Croatia’s golden generation – their last chance to impress

25th June 2016, 11:27pm, Lens, Croatia vs Portugal

Croatia are on top and look most likely to score a winner, but as they chase that goal, Ivan Strinić is caught in possession and they have left few numbers back.

An irresistible counter attack and a scruffy shot-come-cross from Nani falls perfectly for Cristiano Ronaldo who is brilliantly denied by Danijel Subašić but leaves Ricardo Quaresma with a simple header from inches out, breaking over four million hearts, and shattering another opportunity this highly talented crop of players had to bring success to such a small nation.

Croatians can argue that they have had a successful national setup considering they have only been independent since 1991.

A third place finish at France 98 is the stand out achievement but they have claimed a fair few high profile scalps in major competitions too.

They knocked Germany out of the World Cup in France and beat the Dutch in the third place playoff, as well as beating Italy (2002), Germany again (2008) and Spain (2016) in group stage matches.

Expectations have risen and continue to rise considering some of the world-class talent they have at their disposal.

Luka Modrić (Real Madrid) and Ivan Rakitić (Barcelona) certainly come under that category, and the vast majority of the side play for top European outfits such as Juventus (Mario Mandžukić and Marko Pjaca), Fiorentina (Nikola Kalinić and Milan Badelj), Atletico Madrid (Šime Vrsaljko), Inter Milan (Ivan Perišić and Marcelo Brozović), Monaco (Danijel Subašić) and Real Madrid (Mateo Kovačić).

With no obvious favourites to win Euro 2016, Croatia must really have fancied their chances.

They were irresistible at times during the group stage, Modrić’s performance against Turkey, Rakitić’s against Czech Republic and Perišić’s against Spain showed that the big name players were performing after their horror show in Brazil two years earlier, crashing out embarrassingly in the groups after a 3-1 loss to Mexico.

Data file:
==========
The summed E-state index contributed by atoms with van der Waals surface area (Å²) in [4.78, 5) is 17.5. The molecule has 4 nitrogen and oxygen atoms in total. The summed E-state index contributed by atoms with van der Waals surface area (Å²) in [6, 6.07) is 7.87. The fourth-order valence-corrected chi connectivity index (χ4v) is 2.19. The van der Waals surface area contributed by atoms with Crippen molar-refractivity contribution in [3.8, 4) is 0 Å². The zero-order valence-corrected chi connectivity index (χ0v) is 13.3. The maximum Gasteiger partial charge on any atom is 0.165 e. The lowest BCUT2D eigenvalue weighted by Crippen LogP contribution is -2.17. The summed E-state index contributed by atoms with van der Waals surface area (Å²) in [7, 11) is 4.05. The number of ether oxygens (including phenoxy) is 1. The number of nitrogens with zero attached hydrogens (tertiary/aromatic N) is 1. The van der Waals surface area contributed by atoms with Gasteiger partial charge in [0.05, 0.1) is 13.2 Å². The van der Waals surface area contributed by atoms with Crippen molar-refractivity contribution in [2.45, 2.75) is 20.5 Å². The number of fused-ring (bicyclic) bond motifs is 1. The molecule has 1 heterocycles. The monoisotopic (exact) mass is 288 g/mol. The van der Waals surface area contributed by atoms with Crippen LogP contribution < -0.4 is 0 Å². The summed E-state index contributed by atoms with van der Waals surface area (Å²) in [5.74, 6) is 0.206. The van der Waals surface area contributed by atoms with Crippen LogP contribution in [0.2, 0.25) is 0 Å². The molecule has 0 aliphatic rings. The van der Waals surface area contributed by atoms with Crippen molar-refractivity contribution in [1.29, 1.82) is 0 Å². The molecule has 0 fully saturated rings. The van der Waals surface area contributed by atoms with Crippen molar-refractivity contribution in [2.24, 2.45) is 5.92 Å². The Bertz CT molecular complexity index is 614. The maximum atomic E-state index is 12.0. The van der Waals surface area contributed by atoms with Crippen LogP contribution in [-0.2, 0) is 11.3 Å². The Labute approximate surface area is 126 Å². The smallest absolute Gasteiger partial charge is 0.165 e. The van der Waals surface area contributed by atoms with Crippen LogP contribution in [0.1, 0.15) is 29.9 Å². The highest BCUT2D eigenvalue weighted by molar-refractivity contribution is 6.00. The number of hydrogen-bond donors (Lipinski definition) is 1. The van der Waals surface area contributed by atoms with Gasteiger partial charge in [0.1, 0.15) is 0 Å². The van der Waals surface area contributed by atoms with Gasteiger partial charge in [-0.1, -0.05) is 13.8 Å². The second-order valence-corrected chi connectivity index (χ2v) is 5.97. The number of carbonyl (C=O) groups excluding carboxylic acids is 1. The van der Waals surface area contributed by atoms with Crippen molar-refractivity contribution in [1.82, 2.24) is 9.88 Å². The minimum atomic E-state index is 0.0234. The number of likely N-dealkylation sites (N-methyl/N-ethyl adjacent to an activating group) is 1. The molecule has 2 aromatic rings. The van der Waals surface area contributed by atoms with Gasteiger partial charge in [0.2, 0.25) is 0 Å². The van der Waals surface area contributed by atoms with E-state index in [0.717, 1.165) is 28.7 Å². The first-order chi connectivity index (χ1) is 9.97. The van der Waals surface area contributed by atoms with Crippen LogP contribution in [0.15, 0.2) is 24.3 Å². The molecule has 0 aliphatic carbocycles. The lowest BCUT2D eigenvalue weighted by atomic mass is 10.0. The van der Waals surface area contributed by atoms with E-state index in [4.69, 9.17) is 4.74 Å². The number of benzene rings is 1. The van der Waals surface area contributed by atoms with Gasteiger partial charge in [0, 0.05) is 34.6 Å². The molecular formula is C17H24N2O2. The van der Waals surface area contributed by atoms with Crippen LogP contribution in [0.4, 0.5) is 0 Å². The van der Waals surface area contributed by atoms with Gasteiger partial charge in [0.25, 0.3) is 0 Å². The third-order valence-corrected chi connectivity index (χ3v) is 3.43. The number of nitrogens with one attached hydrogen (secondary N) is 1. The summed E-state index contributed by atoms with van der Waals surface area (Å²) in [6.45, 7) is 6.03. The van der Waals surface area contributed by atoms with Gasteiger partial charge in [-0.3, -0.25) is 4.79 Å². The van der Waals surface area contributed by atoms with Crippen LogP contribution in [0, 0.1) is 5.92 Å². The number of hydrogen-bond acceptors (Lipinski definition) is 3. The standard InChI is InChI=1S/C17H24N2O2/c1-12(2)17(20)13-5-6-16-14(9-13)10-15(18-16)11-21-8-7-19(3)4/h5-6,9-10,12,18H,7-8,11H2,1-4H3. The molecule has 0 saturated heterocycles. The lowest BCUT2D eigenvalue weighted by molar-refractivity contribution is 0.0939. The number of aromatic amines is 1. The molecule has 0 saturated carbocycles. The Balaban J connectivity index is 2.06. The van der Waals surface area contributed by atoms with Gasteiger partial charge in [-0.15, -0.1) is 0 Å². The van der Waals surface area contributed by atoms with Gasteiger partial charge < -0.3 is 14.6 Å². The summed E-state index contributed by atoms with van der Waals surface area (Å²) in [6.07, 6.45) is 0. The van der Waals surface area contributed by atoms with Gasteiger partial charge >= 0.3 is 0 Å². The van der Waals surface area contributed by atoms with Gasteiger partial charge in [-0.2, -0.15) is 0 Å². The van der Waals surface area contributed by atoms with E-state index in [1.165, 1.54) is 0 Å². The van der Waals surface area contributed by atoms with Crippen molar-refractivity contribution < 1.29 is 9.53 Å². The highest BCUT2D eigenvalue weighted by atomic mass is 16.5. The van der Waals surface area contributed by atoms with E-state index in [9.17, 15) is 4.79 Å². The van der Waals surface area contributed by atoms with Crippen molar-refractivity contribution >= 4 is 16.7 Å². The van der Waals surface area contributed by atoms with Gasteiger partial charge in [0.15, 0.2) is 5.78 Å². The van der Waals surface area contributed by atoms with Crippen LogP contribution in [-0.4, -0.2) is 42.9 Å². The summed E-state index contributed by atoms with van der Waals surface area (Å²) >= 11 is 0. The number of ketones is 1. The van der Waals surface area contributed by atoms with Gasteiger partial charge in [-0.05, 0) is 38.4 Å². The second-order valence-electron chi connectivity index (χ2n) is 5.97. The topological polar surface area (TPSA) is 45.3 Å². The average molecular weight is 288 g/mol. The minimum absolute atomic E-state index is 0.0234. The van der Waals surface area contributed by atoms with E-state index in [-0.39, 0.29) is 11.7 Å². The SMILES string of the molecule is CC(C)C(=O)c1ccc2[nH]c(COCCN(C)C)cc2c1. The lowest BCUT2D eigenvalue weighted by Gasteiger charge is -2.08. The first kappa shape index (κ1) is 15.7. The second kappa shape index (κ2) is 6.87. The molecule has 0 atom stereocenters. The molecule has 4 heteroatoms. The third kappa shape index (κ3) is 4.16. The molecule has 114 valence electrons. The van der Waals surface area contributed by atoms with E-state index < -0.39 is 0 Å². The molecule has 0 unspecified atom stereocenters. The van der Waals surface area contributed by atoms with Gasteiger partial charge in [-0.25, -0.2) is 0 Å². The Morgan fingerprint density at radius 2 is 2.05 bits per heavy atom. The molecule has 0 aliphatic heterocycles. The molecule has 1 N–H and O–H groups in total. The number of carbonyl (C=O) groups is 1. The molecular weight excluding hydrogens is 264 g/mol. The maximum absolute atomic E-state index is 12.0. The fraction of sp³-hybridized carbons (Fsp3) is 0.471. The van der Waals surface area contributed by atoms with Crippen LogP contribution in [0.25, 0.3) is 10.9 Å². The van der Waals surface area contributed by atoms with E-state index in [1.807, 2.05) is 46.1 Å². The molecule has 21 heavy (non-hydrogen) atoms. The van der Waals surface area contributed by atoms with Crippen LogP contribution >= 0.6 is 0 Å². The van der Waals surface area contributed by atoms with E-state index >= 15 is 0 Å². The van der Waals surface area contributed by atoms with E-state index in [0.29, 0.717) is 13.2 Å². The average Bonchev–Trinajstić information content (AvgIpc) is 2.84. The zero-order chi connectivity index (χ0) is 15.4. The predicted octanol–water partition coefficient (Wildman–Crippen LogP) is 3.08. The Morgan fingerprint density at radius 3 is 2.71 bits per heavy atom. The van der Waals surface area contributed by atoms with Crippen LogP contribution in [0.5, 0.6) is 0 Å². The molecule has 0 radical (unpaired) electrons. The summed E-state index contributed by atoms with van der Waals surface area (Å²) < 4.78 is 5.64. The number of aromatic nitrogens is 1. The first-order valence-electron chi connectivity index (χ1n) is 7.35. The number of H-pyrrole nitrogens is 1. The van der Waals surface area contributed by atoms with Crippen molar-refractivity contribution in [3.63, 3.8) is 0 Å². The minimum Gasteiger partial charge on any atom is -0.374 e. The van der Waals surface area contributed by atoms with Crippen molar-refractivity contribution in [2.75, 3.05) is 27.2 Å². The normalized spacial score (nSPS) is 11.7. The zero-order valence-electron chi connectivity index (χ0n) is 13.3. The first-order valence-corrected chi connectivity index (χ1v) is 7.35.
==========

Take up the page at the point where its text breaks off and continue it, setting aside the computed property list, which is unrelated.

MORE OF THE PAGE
Niko Kovać kept his job after the debacle but left in 2015 to manage Eintracht Frankfurt. Ante Čačić stepped in to lead the side in France as the biennial dark horses looked to make history.

A late capitulation against the Czechs prevented Croatia from a 100% record in Group D, topping the group ahead of Spain, setting them up with a Last 16 tie against a so far underwhelming Portugal side.

A forgettable game, to put it kindly, was settled by that Quaresma goal after 117 minutes and left the Croatians thinking what may have been, especially had Domagoj Vida’s looping effort dropped in instead of an inch wide in the 121st minute.

It would turn out to be national captain and legend Darijo Srna’s 134th and final game for his country (68th as captain), an international career spanning 14 years, representing his country in six major tournaments, three of which he captained them in.

Legendary status which can only be comparable with all-time top scorer Davor Šuker. As if it being your last ever tournament and then getting knocked in such a manner wasn’t enough, Srna lost his father the same day Croatia beat Turkey in the group stage.

He flew home for the funeral, and returned to lead his country out against the Czechs, before bursting into floods of tears during the national anthem.

The entire squad was crestfallen as the Portuguese wheeled away in celebration in that Last 16 encounter, a feeling felt by Srna at Euro 2008 when Semih Şentürk cancelled out Ivan Klasnić’s 119th minute goal in the 122nd minute before going on to knock Croatia out on penalties.

But Euro 2016 was just another disappointment when you look at the bigger picture. For a country with so many high profile players, more is expected.

Modrić has taken over Srna’s role as captain and they currently sit top of their 2018 World Cup qualification group including Iceland, Ukraine, Turkey, Finland and UEFA newcomers Kosovo.

After drawing 1-1 with Turkey in the opening qualifier, they beat Kosovo 6-0 away in neighbouring Albania which has led to four successive victories, including a 1-0 win at home to Ukraine last week.

The 2018 World Cup may well be this generation’s last chance to write themselves into the history books.

By the time the next major competition comes around in 2020, Rakitić will be 32, Modrić, Mandžukić and Vedran Ćorluka will be 34 and Subašić will be 35.

With the spine of the team getting on, Croatians will be hoping youthful prospects Marko Pjaca (Juventus), Marko Rog (Napoli), Andrej Kramarić (Hoffenheim), Mateo Kovačić (Real Madrid), Tin Jedvaj (Bayer Leverkusen) and a couple more live up to their much hyped potential to replace the superstars of the current squad, and maybe, just maybe, add a star above that red and white chequered badge.

Author Details

Andrew Delaney

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